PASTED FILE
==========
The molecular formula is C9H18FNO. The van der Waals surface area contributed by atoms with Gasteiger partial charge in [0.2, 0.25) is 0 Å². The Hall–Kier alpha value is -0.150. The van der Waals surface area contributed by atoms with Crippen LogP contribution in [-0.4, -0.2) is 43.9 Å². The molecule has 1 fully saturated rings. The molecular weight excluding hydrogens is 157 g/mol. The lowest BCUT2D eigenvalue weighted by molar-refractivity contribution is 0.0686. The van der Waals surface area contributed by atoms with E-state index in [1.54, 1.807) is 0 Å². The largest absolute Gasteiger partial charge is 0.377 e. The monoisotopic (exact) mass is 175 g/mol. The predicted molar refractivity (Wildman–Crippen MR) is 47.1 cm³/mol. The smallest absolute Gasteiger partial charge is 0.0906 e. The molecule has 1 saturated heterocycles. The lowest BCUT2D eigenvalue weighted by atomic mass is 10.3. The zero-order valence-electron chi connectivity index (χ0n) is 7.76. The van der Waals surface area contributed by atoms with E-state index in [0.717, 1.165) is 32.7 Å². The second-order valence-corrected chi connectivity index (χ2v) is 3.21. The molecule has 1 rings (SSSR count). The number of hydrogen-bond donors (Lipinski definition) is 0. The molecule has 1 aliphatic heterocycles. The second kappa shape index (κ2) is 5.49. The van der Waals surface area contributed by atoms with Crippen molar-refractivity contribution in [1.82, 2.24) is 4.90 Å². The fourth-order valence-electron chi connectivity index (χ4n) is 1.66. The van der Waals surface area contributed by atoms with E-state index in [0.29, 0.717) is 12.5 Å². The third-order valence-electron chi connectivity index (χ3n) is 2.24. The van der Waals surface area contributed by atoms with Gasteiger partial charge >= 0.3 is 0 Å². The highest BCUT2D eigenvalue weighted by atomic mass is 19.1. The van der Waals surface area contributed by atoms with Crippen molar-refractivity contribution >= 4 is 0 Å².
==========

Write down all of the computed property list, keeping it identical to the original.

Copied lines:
The molecular formula is C9H18FNO. The van der Waals surface area contributed by atoms with Gasteiger partial charge in [0.2, 0.25) is 0 Å². The Hall–Kier alpha value is -0.150. The van der Waals surface area contributed by atoms with Crippen LogP contribution in [-0.4, -0.2) is 43.9 Å². The molecule has 1 fully saturated rings. The molecular weight excluding hydrogens is 157 g/mol. The lowest BCUT2D eigenvalue weighted by molar-refractivity contribution is 0.0686. The van der Waals surface area contributed by atoms with E-state index in [1.54, 1.807) is 0 Å². The largest absolute Gasteiger partial charge is 0.377 e. The monoisotopic (exact) mass is 175 g/mol. The predicted molar refractivity (Wildman–Crippen MR) is 47.1 cm³/mol. The smallest absolute Gasteiger partial charge is 0.0906 e. The molecule has 1 saturated heterocycles. The lowest BCUT2D eigenvalue weighted by atomic mass is 10.3. The zero-order valence-electron chi connectivity index (χ0n) is 7.76. The van der Waals surface area contributed by atoms with E-state index in [0.717, 1.165) is 32.7 Å². The second-order valence-corrected chi connectivity index (χ2v) is 3.21. The molecule has 1 rings (SSSR count). The number of hydrogen-bond donors (Lipinski definition) is 0. The molecule has 1 aliphatic heterocycles. The second kappa shape index (κ2) is 5.49. The van der Waals surface area contributed by atoms with Crippen molar-refractivity contribution in [1.82, 2.24) is 4.90 Å². The fourth-order valence-electron chi connectivity index (χ4n) is 1.66. The van der Waals surface area contributed by atoms with E-state index in [0.29, 0.717) is 12.5 Å². The third-order valence-electron chi connectivity index (χ3n) is 2.24. The van der Waals surface area contributed by atoms with Gasteiger partial charge >= 0.3 is 0 Å². The highest BCUT2D eigenvalue weighted by atomic mass is 19.1. The van der Waals surface area contributed by atoms with Crippen molar-refractivity contribution >= 4 is 0 Å².